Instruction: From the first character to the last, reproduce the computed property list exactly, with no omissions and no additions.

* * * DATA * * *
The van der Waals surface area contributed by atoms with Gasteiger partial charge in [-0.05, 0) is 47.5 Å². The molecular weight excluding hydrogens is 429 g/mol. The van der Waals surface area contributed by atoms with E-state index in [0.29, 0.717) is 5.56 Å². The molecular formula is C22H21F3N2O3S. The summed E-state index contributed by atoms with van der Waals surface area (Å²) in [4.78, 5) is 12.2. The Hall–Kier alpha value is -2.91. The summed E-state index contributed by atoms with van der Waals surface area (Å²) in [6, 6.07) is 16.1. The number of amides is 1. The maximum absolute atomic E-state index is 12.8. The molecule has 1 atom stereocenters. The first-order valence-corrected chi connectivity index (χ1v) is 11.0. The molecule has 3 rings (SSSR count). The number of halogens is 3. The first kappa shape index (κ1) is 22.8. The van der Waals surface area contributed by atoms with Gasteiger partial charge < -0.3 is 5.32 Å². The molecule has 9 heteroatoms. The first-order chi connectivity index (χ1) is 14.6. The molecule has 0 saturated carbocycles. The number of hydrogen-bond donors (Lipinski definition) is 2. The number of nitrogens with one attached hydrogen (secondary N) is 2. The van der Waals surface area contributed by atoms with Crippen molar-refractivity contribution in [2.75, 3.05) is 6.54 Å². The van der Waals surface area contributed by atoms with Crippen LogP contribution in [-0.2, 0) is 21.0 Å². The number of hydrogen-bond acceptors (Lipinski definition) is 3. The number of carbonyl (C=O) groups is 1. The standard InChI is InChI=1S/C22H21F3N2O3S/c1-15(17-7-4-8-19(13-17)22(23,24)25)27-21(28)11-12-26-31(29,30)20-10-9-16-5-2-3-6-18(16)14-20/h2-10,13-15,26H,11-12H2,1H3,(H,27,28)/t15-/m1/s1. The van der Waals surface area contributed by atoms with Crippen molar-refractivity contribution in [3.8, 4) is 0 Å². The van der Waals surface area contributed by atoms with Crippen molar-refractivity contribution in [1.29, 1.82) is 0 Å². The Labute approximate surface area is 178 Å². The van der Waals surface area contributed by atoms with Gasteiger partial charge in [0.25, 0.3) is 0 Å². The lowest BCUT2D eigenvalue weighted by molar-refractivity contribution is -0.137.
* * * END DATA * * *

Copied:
The van der Waals surface area contributed by atoms with Gasteiger partial charge in [-0.05, 0) is 47.5 Å². The molecular weight excluding hydrogens is 429 g/mol. The van der Waals surface area contributed by atoms with E-state index in [0.29, 0.717) is 5.56 Å². The molecular formula is C22H21F3N2O3S. The summed E-state index contributed by atoms with van der Waals surface area (Å²) in [4.78, 5) is 12.2. The Hall–Kier alpha value is -2.91. The summed E-state index contributed by atoms with van der Waals surface area (Å²) in [6, 6.07) is 16.1. The number of amides is 1. The maximum absolute atomic E-state index is 12.8. The molecule has 1 atom stereocenters. The first-order valence-corrected chi connectivity index (χ1v) is 11.0. The molecule has 3 rings (SSSR count). The number of halogens is 3. The first kappa shape index (κ1) is 22.8. The van der Waals surface area contributed by atoms with Gasteiger partial charge < -0.3 is 5.32 Å². The molecule has 9 heteroatoms. The first-order chi connectivity index (χ1) is 14.6. The molecule has 0 saturated carbocycles. The number of hydrogen-bond donors (Lipinski definition) is 2. The number of nitrogens with one attached hydrogen (secondary N) is 2. The van der Waals surface area contributed by atoms with Crippen molar-refractivity contribution in [2.75, 3.05) is 6.54 Å². The van der Waals surface area contributed by atoms with Crippen LogP contribution in [-0.2, 0) is 21.0 Å². The number of hydrogen-bond acceptors (Lipinski definition) is 3. The number of carbonyl (C=O) groups is 1. The standard InChI is InChI=1S/C22H21F3N2O3S/c1-15(17-7-4-8-19(13-17)22(23,24)25)27-21(28)11-12-26-31(29,30)20-10-9-16-5-2-3-6-18(16)14-20/h2-10,13-15,26H,11-12H2,1H3,(H,27,28)/t15-/m1/s1. The van der Waals surface area contributed by atoms with Crippen molar-refractivity contribution in [3.8, 4) is 0 Å². The van der Waals surface area contributed by atoms with Crippen molar-refractivity contribution in [1.29, 1.82) is 0 Å². The Labute approximate surface area is 178 Å². The van der Waals surface area contributed by atoms with Gasteiger partial charge in [0.25, 0.3) is 0 Å². The lowest BCUT2D eigenvalue weighted by molar-refractivity contribution is -0.137.